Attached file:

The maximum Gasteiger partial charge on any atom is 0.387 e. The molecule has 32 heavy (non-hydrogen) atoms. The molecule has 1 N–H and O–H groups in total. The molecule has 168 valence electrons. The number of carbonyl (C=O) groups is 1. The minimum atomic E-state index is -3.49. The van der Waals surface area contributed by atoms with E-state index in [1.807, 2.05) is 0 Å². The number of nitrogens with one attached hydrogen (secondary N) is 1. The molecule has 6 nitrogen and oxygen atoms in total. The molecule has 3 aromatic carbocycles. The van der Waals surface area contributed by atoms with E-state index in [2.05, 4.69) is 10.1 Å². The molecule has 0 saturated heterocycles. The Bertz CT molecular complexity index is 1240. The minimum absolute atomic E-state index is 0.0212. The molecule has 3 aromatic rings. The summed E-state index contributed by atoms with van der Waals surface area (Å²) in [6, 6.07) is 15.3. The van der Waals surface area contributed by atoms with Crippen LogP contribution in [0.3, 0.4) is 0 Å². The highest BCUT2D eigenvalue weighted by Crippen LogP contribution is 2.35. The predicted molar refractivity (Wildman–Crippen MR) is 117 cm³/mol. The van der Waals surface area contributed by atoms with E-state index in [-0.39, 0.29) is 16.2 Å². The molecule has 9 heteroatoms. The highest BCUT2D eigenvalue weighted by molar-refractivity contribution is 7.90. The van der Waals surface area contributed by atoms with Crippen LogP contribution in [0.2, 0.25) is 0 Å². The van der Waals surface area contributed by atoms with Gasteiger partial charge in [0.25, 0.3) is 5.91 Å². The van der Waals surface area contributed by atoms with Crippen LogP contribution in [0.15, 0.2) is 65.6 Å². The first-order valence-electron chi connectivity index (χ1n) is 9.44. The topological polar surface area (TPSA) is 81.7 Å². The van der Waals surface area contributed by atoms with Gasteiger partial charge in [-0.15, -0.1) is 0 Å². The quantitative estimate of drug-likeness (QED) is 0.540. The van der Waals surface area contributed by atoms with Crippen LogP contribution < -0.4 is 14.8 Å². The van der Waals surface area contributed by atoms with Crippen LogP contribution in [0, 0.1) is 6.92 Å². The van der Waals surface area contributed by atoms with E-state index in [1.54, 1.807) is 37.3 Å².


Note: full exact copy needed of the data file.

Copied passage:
The maximum Gasteiger partial charge on any atom is 0.387 e. The molecule has 32 heavy (non-hydrogen) atoms. The molecule has 1 N–H and O–H groups in total. The molecule has 168 valence electrons. The number of carbonyl (C=O) groups is 1. The minimum atomic E-state index is -3.49. The van der Waals surface area contributed by atoms with E-state index in [1.807, 2.05) is 0 Å². The number of nitrogens with one attached hydrogen (secondary N) is 1. The molecule has 6 nitrogen and oxygen atoms in total. The molecule has 3 aromatic carbocycles. The van der Waals surface area contributed by atoms with E-state index in [2.05, 4.69) is 10.1 Å². The molecule has 0 saturated heterocycles. The Bertz CT molecular complexity index is 1240. The minimum absolute atomic E-state index is 0.0212. The molecule has 3 aromatic rings. The summed E-state index contributed by atoms with van der Waals surface area (Å²) in [6, 6.07) is 15.3. The van der Waals surface area contributed by atoms with Crippen LogP contribution in [0.3, 0.4) is 0 Å². The highest BCUT2D eigenvalue weighted by Crippen LogP contribution is 2.35. The predicted molar refractivity (Wildman–Crippen MR) is 117 cm³/mol. The van der Waals surface area contributed by atoms with E-state index in [-0.39, 0.29) is 16.2 Å². The molecule has 9 heteroatoms. The highest BCUT2D eigenvalue weighted by molar-refractivity contribution is 7.90. The van der Waals surface area contributed by atoms with Crippen LogP contribution in [0.2, 0.25) is 0 Å². The van der Waals surface area contributed by atoms with Gasteiger partial charge in [0.25, 0.3) is 5.91 Å². The van der Waals surface area contributed by atoms with Crippen LogP contribution in [0.15, 0.2) is 65.6 Å². The first-order valence-electron chi connectivity index (χ1n) is 9.44. The topological polar surface area (TPSA) is 81.7 Å². The van der Waals surface area contributed by atoms with Gasteiger partial charge in [-0.15, -0.1) is 0 Å². The quantitative estimate of drug-likeness (QED) is 0.540. The van der Waals surface area contributed by atoms with Crippen LogP contribution < -0.4 is 14.8 Å². The van der Waals surface area contributed by atoms with Crippen LogP contribution in [0, 0.1) is 6.92 Å². The van der Waals surface area contributed by atoms with E-state index in [1.54, 1.807) is 37.3 Å².